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News Release 17-075

NSF funds new multidisciplinary approaches to study the brain

$16 million for cross-cutting research into neural and cognitive systems

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August 8, 2017

The National Science Foundation (NSF) made 19 awards to cross-disciplinary teams from across the United States to conduct innovative research focused on neural and cognitive systems. Each award provides a research team with up to $1 million over two to four years.

The awards will contribute to NSF's investments in support of Understanding the Brain and the BRAIN Initiative, a coordinated research effort that seeks to accelerate the development of new neurotechnologies.

The awards will advance frontiers in cognitive science and neuroscience with an emphasis on four themes:

  • Neuroengineering and brain-inspired concepts and designs.
  • Individuality and variation.
  • Cognitive and neural processes in realistic, complex environments.
  • Data-intensive neuroscience and cognitive science.

The projects will leverage advanced research within these themes to investigate how neural and cognitive systems interact with education, engineering and computer science, thanks to the support of the NSF Integrative Strategies for Understanding Neural and Cognitive Systems (NCS) program. The NCS program supports innovative, boundary-crossing efforts to push the frontiers of brain science.

"It takes insight and courage to tackle these problems," said Ken Whang, NSF program director in the Computer and Information Science and Engineering Directorate (CISE). "These teams are combining their expertise to try to forge new paths forward on some of the most complex and important challenges of understanding the brain. They are posing problems in new ways, taking intellectual and technical risks that have huge potential payoff."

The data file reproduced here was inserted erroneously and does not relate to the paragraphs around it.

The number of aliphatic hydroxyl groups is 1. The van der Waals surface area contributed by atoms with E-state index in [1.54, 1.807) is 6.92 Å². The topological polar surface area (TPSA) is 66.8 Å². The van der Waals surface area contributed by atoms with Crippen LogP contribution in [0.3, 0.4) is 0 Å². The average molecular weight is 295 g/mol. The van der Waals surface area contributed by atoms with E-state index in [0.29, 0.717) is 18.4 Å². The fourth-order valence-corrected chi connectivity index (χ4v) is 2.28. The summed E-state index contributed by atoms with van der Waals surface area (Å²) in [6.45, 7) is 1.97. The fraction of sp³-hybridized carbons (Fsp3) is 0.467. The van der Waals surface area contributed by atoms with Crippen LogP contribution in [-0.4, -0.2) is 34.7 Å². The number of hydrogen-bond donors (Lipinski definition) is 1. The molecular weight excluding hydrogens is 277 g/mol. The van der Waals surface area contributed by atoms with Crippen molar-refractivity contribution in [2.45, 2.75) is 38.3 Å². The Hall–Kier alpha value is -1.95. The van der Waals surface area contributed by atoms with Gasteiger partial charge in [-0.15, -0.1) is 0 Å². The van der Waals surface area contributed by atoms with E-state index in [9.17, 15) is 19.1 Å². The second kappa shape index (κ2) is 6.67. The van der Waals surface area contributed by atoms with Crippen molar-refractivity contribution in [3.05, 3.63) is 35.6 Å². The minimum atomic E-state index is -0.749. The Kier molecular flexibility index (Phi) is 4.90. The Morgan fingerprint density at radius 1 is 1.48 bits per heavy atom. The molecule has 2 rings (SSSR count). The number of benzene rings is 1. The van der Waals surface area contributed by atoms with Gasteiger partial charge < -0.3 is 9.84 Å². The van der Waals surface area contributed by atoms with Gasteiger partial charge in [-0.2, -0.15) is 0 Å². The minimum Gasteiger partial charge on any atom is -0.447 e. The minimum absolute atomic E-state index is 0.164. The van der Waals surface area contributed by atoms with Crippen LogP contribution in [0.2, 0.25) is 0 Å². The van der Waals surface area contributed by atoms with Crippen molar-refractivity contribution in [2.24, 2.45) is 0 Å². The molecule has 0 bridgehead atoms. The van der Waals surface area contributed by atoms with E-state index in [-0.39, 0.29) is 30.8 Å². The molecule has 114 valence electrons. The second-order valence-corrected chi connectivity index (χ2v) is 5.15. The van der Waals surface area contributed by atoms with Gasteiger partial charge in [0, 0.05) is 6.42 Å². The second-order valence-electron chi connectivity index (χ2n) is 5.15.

The new projects are supported by four NSF directorates, allowing the program to identify interdisciplinary areas of research: CISE; Education and Human Resources; Engineering; and Social, Behavioral and Economic Sciences. The NSF Office of International Science and Engineering's Mathematical Sciences Innovation Incubator program also provided additional support this year. In addition to conducting neuroscience research, NCS-supported projects will use insights from neuroscience to advance the fields of engineering, social and behavioral sciences and education.

The award titles, principal investigators and sponsor institutions are listed below.

The program also awarded supplemental funds of up to $200,000 each to four projects to maximize the impact of basic research in computing, engineering and education on new challenges in neuroscience and cognitive science. This is the third round of brain research funding for this program.

To learn more about NSF investments in fundamental brain research, visit NSF.gov/brain.

-NSF-

Media Contacts
Sarah Bates, NSF, (703) 292-7738, email: sabates@nsf.gov

The National Science Foundation (NSF) is an independent federal agency that supports fundamental research and education across all fields of science and engineering. In fiscal year (FY) 2017, its budget is $7.5 billion. NSF funds reach all 50 states through grants to nearly 2,000 colleges, universities and other institutions. Each year, NSF receives more than 48,000 competitive proposals for funding and makes about 12,000 new funding awards.

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